2019: Kogi And The Case For Aminu Suleiman

July 19th, 2019

By Olu Akindele

Kogi state has some of the best potentials when it comes to resources that can enable internally generated revenue, industrialization, foreign investments, and uniquely world class tourism.

The seeming eternal stagnation of the state in the hands of horrendously bad leaders that have plagued the Confluence State with mediocrity from “the shadow of the valley of death,” calls for concern.

To explore the untapped potential in this resources, the service of Kogi state governorship aspirant on the platform of the People’s Democratic Party (PDP) is needed to make the State a hub in Nigeria.

The business man who is not out to play, but out to build empires from scratch, and will go to the ends of the earth to fix Kogi state, if given the mandate. The people must enjoy the proceeds of all natural resources that nature has bestowed on them. The debt profile of Kogi state is even an insult to the collective intelligence of our people because, what were these borrowed monies used for?”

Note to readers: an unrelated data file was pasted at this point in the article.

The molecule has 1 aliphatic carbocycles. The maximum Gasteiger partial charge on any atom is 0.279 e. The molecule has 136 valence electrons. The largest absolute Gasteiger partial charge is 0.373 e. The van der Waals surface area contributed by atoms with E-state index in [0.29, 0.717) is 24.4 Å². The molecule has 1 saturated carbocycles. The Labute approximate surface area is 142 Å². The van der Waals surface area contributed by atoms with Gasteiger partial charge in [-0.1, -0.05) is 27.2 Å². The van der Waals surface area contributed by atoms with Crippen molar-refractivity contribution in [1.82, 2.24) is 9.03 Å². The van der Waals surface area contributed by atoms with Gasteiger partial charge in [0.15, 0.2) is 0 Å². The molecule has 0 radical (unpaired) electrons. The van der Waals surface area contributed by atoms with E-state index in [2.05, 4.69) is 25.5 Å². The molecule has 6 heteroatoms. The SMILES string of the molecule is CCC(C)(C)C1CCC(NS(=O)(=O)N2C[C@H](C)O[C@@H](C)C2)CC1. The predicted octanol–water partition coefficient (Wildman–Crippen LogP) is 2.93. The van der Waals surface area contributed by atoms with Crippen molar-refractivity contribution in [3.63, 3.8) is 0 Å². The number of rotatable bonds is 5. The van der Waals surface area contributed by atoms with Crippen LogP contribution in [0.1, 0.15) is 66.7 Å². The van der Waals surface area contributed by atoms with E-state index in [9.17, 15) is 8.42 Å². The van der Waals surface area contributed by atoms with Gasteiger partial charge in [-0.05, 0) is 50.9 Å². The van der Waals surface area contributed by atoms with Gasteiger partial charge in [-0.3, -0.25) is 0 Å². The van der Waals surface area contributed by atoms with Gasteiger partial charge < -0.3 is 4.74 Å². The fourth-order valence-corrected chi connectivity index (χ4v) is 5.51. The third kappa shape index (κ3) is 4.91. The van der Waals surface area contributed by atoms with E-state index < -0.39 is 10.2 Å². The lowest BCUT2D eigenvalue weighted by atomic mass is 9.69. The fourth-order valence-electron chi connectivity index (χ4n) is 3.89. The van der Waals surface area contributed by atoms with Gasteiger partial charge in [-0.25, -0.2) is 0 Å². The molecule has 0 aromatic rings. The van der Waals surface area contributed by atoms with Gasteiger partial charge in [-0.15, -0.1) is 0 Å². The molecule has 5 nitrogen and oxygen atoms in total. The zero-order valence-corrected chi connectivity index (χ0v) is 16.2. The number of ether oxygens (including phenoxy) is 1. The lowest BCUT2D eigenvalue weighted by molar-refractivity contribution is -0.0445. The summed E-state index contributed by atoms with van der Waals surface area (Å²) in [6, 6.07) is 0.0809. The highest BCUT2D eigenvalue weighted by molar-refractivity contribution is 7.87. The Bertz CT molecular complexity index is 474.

Aminu, a Chartered Quantity Surveyor and world renowned Projects Consultant, boasted that he would bring a freshness that has hitherto never been enjoyed by citizens of Kogi state.

Speaking aboard an Emirates airline flight enroute Abuja from Dubai, the aspirant, Aminu Abubakar Suleiman, said he has never thought it possible that any state could be blessed and unfortunate at the same time, in the manner that Kogi state has been.

Aminu (fondly called AAS by supporters) expressed disappointment in the caliber of governors to have led the state so far.

When reminded that many aspirants before him had made fiery promises only to disappoint the masses upon resumption of office, Surveyor Aminu said, “Only a man cursed by the gods will see the way citizens are suffering and still lack the conscience to do the right thing.”

“I do not believe that all Nigerians will make bad leaders. Voters need to just look beyond the campaign gifts and decide for themselves if they want capacity that will better their future or they want to keep being insulted by the offers of irrelevant, fleeting items that hold their future captive. As for me, I talk and I do.”

Kogi is like a state at war with herself. How can civil servants, the backbone of the state, be owed salaries for years without empathy? Do you know the level of poverty that has crippled my people in recent years? What’s the excuse? No matter how tough things can be, any leader who knows what he is doing and is sincere with himself can fix most of these issues. But Kogi has never been blessed with good leadership.”

Akindele is a freelance political reporter based in Abuja

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